Paper Prototyping

Use this method to quickly prototype your design idea with paper and get feedback from users.

┬╗Throwaway Prototype.┬ź

Number of ParticipantsFacilitatorsCategoryDurationLevel of Difficulty
4-5Observer, Notetaker, User, Human ComputerPrototype & Test Phase10-40minModerate


Paper Prototyping is a low fidelity prototyping method used in the user-centered design process. Low fidelity prototypes are generally limited function, limited interaction prototyping efforts. They are constructed to depict concepts, design alternatives, and screen layouts, rather than to model the user interaction with a system. Low-fidelity prototypes demonstrate the general look and perhaps the feel of the interface; they are not intended to show in detail how the application operates.
In the early stages of the Human-centered design process, stakeholders, developers and designers use paper prototyping to share ideas and concepts., To have the ideas depicted gives better and clear understanding. This is a good usability testing technique to test the human interaction with the interfaces, give them a feel of the interface of Products before they are designed or developed. With the participation of a Real User,
Facilitator, Human Computer and Observer. Paper prototyping is often used as the first stages of rapid prototyping. This can easily be done and you don’t have to be an expert to do it. Anyone can do it. This helps you to not get attached to your idea. If you spend a lot of time in designing, it may get hard for you to discard that design idea cause you already got attached to the idea even if it doesn’t meet the requirements. You need to be able to kill your idea. Paper prototypes are easily disgardable. However, paper prototyping is not only associated with sketching and is more than just UI designing. It is a way of creative thinking, out of the box.


  • Paper & Pencil
  • Paper correction fludid and tape
  • Scissors
  • User Interface Stencil
  • Cardboard
  • Sketch Book
  • Markers
  • Sticky Notes
  • Poster
  • Exacto-Knives
  • Tape
  • Glue
  • Transparency Sheets


  • Gather stationary tools
  • No preparation for user needed.

Step-by-Step Instructions

  1. Setting the goals – What will the prototype achieve. Before starting with anything, have a good idea of what is to be communicated through the design.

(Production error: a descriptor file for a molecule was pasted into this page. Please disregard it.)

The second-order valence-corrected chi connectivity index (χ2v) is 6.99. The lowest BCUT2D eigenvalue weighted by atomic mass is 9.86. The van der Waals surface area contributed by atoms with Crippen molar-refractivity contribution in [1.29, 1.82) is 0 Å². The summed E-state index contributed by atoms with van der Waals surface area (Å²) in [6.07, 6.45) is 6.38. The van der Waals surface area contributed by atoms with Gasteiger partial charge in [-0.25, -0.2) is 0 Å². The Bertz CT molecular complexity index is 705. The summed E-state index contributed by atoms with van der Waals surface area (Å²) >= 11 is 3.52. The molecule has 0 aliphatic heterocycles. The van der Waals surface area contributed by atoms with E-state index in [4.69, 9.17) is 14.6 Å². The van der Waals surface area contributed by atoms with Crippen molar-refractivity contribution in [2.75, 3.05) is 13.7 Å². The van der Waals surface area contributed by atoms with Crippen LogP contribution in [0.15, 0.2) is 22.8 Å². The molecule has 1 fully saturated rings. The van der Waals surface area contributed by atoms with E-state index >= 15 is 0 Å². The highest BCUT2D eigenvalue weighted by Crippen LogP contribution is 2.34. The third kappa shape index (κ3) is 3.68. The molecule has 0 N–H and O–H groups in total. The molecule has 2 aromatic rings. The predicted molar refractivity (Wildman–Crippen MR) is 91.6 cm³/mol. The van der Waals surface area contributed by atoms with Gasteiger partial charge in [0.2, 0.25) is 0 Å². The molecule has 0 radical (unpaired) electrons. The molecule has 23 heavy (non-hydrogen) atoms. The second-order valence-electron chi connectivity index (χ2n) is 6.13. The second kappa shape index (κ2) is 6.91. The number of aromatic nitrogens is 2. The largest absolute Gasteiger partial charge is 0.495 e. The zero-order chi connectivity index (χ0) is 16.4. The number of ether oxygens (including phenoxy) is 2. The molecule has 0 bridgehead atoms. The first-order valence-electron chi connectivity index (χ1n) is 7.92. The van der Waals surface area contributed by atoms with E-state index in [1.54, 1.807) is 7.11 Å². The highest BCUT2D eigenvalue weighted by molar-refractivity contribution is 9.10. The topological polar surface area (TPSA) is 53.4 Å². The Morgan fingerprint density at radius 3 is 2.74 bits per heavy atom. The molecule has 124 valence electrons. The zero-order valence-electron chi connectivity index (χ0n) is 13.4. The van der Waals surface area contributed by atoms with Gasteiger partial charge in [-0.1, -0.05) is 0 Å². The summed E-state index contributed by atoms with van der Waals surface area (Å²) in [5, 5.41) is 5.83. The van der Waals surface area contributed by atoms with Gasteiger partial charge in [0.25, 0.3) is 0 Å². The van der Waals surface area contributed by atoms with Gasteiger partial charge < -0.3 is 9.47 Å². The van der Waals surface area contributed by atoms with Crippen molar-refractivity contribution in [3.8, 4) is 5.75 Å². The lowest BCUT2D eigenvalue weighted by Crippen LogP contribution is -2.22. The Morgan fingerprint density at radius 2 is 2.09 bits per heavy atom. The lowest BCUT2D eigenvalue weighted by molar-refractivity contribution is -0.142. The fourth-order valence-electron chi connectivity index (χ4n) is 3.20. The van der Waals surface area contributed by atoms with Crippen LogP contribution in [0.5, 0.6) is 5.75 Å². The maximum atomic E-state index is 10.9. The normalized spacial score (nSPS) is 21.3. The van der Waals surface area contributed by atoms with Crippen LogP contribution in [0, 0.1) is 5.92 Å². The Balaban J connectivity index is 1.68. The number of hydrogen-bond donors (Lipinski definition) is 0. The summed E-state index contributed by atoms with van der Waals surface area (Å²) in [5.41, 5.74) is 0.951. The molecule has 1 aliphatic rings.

2. Create tasks rather than drawing out every single frame. Tasks that the user would be able to accomplish.
  3. The goal is to be quick and cheap. So use pen and paper or any other tools to create the prototype.
  4. Make one rough sketch per screen without going into the details.
  5. This needs to be quick, otherwise you can easily get attached to the design. Then it will get harder to get new insight.
  6. Even though the goal is set, be aware of other factors.
  7. Act as a human computer to assist the user in completing the tasks without influencing the user.
  8. Be prepared to iterate, iterate, iterate
  9. Think of user expectations as the testing will be done with the users

Remarks, Tips, Limitations

  • Limited Creativity
  • Difficult for Users to Understand
  • Extra Step in Prototyping
Strengths: Cost effective with low commitment. Automatic documentation and less learning curve.

Weaknesses: Limited creativity. Might be difficult for users to understand the prototype. Additional step in prototyping.


Paper prototype fidelity. (2017). Retrieved 22 June 2020, from
Walker, M., Takayama, L., & Landay, J. (2002). High-Fidelity or Low-Fidelity, Paper or Computer? Choosing Attributes when Testing Web Prototypes. Proceedings Of The Human Factors And Ergonomics Society Annual Meeting, 46(5), 661-665. doi: 10.1177/154193120204600513
5 Stages in the Design Thinking Process:
The Magic of Paper Prototyping:

Contributed by Charles Ajiboye & Nusrat Munzarin Methila.